In article <Pine.LNX.4.30.0104251834140.9817-100000 / candle.superlink.net>,
David Alan Black  <dblack / candle.superlink.net> wrote:
>On Thu, 26 Apr 2001, Phil Tomson wrote:
>
>> $expression = "!(/Error/ || /Abort/ || /[1-9] error/ || /fatal/)"
>> #actually $expression was read from one of many (thousands) of files
>> open(RPT,"reportfile) or die ;
>                      ^ you forgot the closing "  :-)
>
>> while (<RPT>) {
>>    if(eval "$expression") {
>>       $found = 1;
>>       #other stuff....
>>    }
>> }
>>
>> So 'eval "$expression"' returns a true value if $expression evaluates to
>> true (in the Perl sense of truth).
>>
>> Now, I'm finding that something like:
>>
>> if (line =~ !(/Error/ || /Abort/ || /[1-9] error/ || /fatal/) )
>>
>> just isn't going to work in Ruby for various reasons.  Technically, the
>> strings in $expression (above) are not regular expressions, they are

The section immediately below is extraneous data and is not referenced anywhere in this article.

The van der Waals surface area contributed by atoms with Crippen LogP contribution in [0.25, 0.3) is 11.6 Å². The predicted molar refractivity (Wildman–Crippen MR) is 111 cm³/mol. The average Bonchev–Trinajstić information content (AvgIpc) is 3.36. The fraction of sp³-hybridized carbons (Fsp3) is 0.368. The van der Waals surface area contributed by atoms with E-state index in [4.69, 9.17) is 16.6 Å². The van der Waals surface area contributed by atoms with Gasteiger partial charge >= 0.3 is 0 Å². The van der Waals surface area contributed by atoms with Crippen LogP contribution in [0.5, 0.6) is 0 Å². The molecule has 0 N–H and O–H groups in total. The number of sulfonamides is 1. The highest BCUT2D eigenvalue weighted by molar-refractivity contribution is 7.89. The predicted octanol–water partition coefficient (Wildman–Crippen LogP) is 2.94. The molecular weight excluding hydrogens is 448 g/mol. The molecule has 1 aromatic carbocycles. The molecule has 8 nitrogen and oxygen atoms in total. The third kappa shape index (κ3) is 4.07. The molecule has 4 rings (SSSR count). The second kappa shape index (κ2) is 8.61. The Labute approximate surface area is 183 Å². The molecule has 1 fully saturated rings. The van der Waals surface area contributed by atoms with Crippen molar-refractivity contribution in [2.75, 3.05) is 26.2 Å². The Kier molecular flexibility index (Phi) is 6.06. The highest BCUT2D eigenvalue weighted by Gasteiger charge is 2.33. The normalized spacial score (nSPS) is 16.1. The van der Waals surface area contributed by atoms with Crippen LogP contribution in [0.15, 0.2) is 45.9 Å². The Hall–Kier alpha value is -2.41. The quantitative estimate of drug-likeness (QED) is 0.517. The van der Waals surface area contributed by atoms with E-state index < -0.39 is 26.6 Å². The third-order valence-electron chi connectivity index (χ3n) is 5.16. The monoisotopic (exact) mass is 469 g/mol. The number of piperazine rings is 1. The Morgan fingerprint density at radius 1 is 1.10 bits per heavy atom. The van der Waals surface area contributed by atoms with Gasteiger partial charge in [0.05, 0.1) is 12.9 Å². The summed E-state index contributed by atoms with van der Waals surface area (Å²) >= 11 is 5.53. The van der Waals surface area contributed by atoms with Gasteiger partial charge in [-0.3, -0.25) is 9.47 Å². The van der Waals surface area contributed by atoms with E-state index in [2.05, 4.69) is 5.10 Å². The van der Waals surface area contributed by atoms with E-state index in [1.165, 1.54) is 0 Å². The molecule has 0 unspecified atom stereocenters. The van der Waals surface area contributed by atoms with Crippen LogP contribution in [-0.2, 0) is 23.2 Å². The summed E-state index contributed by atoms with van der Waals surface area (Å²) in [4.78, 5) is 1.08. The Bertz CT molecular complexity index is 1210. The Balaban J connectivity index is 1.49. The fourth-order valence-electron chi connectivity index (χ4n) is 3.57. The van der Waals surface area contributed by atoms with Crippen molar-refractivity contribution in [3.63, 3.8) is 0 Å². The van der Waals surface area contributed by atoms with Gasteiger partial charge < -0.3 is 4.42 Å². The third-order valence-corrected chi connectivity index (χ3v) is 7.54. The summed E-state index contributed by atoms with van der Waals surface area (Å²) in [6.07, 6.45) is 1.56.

>> formulas that contain regular expressions.
>
>
>You can use $_, which IO#gets will assign to automatically:
>
>   expression = "!(/Error/ || /Abort/ || /[1-9] error/ || /fatal/)"
>   fh = File.open "phil.dat"   # see below
>
>   while fh.gets do
>     puts $_ unless eval expression  # or whatever
>   end
>
>
>phil.dat:
>
>   This line contains Abort.
>   This one doesn't.
>   This one says Error.
>
>
>Output:
>
>   This line contains Abort.
>   This one says Error.
>
>

Thanks, David.  I thought I tried something very similar, but it still 
used '=~' which wasn't working out since it wants to match a regex not an 
expression.  Your solution works fine and saves me a lot of trouble.

Phil